In the fifth episode of the 14th season of “Lion’s Den” (also on RTL), a company in which rapper Cro (33) has already invested, as well as the oldest founder to date in the VOX show, are looking for investments from the lionesses and lions . But not everyone ultimately receives a contract and the desired financial injection.

It starts with “the blood” from Berlin. The founders Isabelle Guenou (27), Miriam Santer (29) and Lucas Mittelmeier (27) have jointly developed a test kit to take a closer look at menstrual blood without using needles.

The idea for the non-invasive blood test came to the former competitive athlete Guenou because of her own menstrual problems: “After I stopped competitive sports, I suffered from severe pain before and during my menstruation. And I am no exception. In Germany alone there are 14 million women with menstrual pain.”

However, there is “still a huge data gap” in the health system, so most people don’t know exactly where the complaints come from, explains Mittelmeier, a doctor with a doctorate in human medicine. The aim of “the blood” is to find out what goes on in women’s bodies every month. After use, the test kit goes to the laboratory and the results are available via the app.

The lionesses and lions are enthusiastic, but things get tricky when it comes to the numbers behind the product. “What does the laboratory want?” asks Carsten Maschmeyer (64), and finds out that of the 150 euros for four tests per year, 120 euros go to the laboratory alone.

Ralf Dümmel (56) already declared his exit because, in his own opinion, he was “only half the right investor” for the product. Lioness Tijen Onaran (38) is also “unfortunately out”, but thinks the two founders are “great”.

But Maschmeyer and Nils Glagau (47) quickly join forces. They initially offer the founders the desired 200,000 euros for 10 percent of the company shares. However, when certain milestones are reached, another 10 percent of the company goes to the two lions. After a short consultation, the founders agreed, and all five then hugged each other on the VOX stage.

Many people enjoy cereals or muesli on the breakfast table, but the two “Spacies” founders Rouven Kosel (27) and Carsten Hinzer (27) have identified a problem: “Breakfast cereals should actually be on the candy shelf because they contain up to a quarter consist of sugar.”

The healthy breakfast muesli “Spacies” is supposed to help here. The two founders were already able to inspire rap star Cro for their business idea. In addition to an investment, the musician also contributes his own ideas to the company. The lionesses and lions also liked the product, which contains 96 percent less sugar and four times more protein than conventional cereals, during the test breakfast in the studio.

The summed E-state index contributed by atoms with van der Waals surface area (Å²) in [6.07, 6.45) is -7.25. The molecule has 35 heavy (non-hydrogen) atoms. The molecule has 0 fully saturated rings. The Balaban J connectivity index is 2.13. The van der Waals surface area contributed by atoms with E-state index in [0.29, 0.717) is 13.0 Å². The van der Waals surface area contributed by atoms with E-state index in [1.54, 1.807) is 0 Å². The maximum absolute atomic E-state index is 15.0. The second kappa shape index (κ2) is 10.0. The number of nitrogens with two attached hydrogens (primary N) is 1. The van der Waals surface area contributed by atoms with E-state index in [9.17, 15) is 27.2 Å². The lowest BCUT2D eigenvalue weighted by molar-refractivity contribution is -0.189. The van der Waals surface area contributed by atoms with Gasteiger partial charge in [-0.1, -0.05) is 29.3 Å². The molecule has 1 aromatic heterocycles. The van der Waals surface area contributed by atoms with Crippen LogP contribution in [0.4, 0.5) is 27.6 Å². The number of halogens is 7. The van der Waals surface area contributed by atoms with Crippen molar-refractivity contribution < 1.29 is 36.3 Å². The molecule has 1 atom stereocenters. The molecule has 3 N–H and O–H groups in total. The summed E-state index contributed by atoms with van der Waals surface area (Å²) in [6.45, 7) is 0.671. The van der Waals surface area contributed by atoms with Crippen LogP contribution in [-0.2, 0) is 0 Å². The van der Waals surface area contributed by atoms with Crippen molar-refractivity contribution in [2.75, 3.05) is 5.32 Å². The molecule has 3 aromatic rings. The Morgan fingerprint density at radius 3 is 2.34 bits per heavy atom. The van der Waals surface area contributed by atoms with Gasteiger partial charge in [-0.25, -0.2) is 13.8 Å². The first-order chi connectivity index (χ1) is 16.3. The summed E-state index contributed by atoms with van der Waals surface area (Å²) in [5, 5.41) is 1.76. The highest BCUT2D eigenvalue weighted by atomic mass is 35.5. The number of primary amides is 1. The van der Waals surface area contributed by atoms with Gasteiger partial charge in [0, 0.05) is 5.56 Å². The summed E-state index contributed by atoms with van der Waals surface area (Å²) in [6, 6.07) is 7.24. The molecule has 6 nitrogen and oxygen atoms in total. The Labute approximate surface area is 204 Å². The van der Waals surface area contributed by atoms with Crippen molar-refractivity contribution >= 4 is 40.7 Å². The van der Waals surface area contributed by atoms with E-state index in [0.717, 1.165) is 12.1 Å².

“Super cool brand,” says investor Glagau, but Ralf Dümmel once again insists on the numbers: “What is the planned recommended retail price for retailers?” the lion wants to know. The founders are planning for 5.90 euros, which visibly shocks Dümmel. “Six euros,” he says, whereupon young lion Tillman Schulz (34) adds: “For 240 grams.”

The founders’ profit margin is 38 percent. “That’s not enough, that’s not nearly enough,” Schulz blurts out in view of this number. He wouldn’t get the capital he invested back for a “long time.” That’s why he – just like Maschmeyer – is out.

The other lionesses and lions also look skeptical, which is why in the end Kosel, Hinzer and their investor Cro do not receive the targeted 200,000 euros for eight percent of the company shares. Maybe they can continue to promote “Spacies” around Cro’s appearances and thus find their way to success.

Then a father-son team enters the “Lion’s Den”: Heinrich Schnitzer, at 60, is the junior in the family business, while the sprightly pensioner Albrecht Schnitzer, at 88, is declared the oldest founder in the history of “The Lion’s Den”. becomes. After Albrecht, who has been retired for 27 years, fell off his bike three times in a very short space of time, the otherwise fit pensioner did not suddenly want to give up his mobility and his only real source of exercise.

Without further ado, he had the pedals and chains removed in the bike shop, and the prototype of the “sollso” was born. Now Albrecht was active again and explored his Hamburg neighborhood. Then someone called after him: “Broken or supposed to be?”, and the company name was born. The lionesses and lions also have to laugh heartily at this story.

The further developed balance bike “sollso” impresses with bright colors and an ultra-light weight of just 5.2 kilograms. The lionesses and lions also do a little fun in the VOX studio, but Nils Glagau doesn’t believe that 5,000 bikes will be sold every year. He’s out.